Tall building with sun and bright blue sky above, used to explain COVID-19 and its relationship with heat

Why COVID-19 got worse, not better, in the summer heat

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August is known for its sweltering heat and triple-digit temperatures — this year, many had hoped it would offer something else, too: relief from COVID-19.

But the virus is rampant this summer. Can warm weather really help stop the spread of infection as we were told?

There’s a good reason some had hoped that warm weather might stop the novel coronavirus in its tracks. Cold viruses and the flu tend to be seasonal and abate during the summer.

“It’s an enticing idea that the same would apply to the pandemic,” says Leslie Cler, MD, FACP, CPE, chief medical officer for Methodist Dallas Medical Center. “After all, the protective coating of the coronavirus — commonly found among some pathogens — seems to weaken with changes in heat and humidity. But this doesn’t seem to be the case with COVID-19. So far, we have seen surges of infections in many parts of the United States.”


Texas saw record new cases and fatalities in July.

One factor could be that more people are spending time indoors, looking to get away from the intense heat. And in a public setting, such as a restaurant or coffee shop, that’s especially troubling since it can force strangers in closer proximity than is safe, allowing the coronavirus to spread more easily through respiratory droplets or even the air.

According to a report by The Harvard Gazette, people are more likely to be “rebreathing air in the room and from each other” in a space with closed windows and air conditioners turned on.

It’s the same theory of why the flu hits hardest in the fall and winter — when cold weather forces people to stay indoors.

But there are other things that set this virus apart from other seasonal respiratory viruses, Dr. Cler says.


“The reason our bodies recover from other respiratory illnesses stems from the immunity we gain from prior exposure or vaccinations,” Dr. Cler says. “That, in combination with the heat and humidity, can impede the spread of those viruses in warmer weather. Our population does not have the immunity to the coronavirus in the same way.”

Without a vaccine, it’s harder to achieve herd immunity, which protects the wider community once a majority becomes immune to the disease. An added complication is that those who have already contracted COVID-19 could be reinfected if their antibodies fade.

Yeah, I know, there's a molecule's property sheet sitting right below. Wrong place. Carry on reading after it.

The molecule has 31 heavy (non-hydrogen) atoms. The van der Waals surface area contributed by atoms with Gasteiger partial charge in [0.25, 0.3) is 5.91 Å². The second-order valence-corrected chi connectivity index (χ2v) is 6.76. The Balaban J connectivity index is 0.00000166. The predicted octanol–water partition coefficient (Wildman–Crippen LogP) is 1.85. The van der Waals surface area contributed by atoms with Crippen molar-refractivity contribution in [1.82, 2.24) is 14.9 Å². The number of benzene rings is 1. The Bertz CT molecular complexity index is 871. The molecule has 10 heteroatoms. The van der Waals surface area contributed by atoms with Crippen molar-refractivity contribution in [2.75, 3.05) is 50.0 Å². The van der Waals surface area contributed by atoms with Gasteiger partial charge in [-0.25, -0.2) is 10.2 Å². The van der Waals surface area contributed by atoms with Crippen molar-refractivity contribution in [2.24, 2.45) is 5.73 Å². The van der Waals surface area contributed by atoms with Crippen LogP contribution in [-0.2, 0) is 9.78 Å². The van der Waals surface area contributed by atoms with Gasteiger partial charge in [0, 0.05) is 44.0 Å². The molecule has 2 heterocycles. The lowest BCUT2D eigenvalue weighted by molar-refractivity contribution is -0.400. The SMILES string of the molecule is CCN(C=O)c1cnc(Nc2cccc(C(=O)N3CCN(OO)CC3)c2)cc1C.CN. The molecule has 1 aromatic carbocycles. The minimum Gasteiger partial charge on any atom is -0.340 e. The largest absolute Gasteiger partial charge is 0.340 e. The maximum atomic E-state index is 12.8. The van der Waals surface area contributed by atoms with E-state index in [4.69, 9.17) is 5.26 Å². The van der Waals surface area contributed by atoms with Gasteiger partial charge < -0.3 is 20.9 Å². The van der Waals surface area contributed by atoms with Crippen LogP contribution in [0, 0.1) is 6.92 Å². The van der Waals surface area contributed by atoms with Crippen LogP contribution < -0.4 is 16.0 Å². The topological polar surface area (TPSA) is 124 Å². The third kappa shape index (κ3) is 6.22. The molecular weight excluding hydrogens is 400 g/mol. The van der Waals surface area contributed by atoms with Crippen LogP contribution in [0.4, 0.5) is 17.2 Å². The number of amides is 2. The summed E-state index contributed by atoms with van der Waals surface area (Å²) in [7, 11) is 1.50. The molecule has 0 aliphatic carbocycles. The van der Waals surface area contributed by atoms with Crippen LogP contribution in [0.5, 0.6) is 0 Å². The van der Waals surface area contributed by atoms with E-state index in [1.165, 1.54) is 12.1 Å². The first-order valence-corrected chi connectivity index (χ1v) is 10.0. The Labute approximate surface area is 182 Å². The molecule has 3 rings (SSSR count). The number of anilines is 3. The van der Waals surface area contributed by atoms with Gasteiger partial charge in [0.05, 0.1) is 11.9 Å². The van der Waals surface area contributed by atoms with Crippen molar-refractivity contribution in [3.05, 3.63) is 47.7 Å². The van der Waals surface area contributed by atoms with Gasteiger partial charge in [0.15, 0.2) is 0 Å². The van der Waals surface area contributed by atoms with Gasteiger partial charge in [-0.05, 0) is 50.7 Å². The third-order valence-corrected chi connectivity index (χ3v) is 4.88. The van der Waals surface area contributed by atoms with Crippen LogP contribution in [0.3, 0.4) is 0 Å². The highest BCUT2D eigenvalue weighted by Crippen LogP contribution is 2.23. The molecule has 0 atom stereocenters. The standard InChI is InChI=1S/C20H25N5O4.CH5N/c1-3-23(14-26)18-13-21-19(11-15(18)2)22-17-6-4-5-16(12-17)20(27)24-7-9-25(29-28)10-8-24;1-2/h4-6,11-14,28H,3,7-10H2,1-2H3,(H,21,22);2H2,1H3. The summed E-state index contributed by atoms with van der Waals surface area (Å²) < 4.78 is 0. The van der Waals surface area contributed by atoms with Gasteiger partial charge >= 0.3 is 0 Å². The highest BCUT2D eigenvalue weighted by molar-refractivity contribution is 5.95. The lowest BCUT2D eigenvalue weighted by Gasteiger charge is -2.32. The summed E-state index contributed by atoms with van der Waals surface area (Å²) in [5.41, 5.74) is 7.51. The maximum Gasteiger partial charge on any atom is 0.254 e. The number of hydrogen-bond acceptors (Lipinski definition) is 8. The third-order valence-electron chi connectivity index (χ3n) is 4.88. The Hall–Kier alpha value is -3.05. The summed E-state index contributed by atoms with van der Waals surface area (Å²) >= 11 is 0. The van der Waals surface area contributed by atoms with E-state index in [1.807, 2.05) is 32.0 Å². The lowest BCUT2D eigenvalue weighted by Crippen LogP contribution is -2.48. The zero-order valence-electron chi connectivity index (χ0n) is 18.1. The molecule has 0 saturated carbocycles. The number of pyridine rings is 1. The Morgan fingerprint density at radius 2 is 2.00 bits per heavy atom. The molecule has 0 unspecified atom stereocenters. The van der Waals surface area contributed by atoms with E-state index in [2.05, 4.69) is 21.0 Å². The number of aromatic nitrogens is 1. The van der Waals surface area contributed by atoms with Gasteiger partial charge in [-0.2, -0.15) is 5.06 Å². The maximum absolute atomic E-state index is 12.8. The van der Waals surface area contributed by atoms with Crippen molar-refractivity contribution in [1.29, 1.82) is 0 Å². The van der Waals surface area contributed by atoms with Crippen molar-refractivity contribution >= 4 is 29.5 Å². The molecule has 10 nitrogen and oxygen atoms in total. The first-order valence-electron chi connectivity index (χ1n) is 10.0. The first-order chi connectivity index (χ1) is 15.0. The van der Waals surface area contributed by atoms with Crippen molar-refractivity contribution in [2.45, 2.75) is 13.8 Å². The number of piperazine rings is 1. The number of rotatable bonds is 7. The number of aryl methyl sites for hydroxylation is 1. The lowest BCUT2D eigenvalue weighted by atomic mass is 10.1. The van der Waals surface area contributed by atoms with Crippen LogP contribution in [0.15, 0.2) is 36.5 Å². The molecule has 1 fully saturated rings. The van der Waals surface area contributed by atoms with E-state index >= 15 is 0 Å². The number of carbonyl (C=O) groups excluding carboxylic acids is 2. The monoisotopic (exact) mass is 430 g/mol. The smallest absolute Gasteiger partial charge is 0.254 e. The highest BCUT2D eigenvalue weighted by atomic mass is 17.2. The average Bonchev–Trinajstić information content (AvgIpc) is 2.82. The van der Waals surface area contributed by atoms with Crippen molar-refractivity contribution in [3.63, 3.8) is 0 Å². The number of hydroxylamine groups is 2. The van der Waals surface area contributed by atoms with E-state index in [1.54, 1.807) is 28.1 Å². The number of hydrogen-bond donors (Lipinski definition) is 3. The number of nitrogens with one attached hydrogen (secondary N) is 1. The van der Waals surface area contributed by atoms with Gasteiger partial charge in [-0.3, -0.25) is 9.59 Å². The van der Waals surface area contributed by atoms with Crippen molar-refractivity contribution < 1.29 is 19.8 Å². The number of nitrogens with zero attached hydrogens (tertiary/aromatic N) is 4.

Another difference is that illnesses like the common cold and influenza are more familiar to us, and doctors have years of experience treating them.

“We have a sense of the risk of transmission and expected rates of infection, even by season,” Dr. Cler says.

By comparison, COVID-19 hasn’t been around for long, and researchers are still trying to gauge its infection rate and risk factors. Even with data being collected daily, it’s not easy to predict the path this outbreak will take, according to the National Academy of Sciences.

“To say it looks one way in winter and another way in summer might be a bit speculative since no country or region has experienced years of this, so there are no patterns by which to judge,” Dr. Cler says.

Woman wearing mask and apron opening up doors to bar/restaurant, used to explain COVID-19 and its relationship with heat


As businesses welcome customers and workplaces continue to reopen, it’s easy to pretend life is back to normal. But letting down our guards would be a mistake, and we should all take precautions to protect ourselves and each other.

“Wearing masks, social distancing, and sheltering in place have been the factors most responsible for slowing transmission in areas where surges subsided,” Dr. Cler says. “Those are things that everyone can work on, and they do make a difference.”

Without these interventions, communities will continue seeing a spike in cases, which can overwhelm healthcare workers and hospitals.

But Dr. Cler does see one hopeful prospect on the horizon.

“Vaccine efforts appear to be going well, with promising progress from multiple trials,” he says. “It remains our best hope for getting past this pandemic as soon as possible.”

Keep cool from the heat and stay safe from COVID-19 this summer.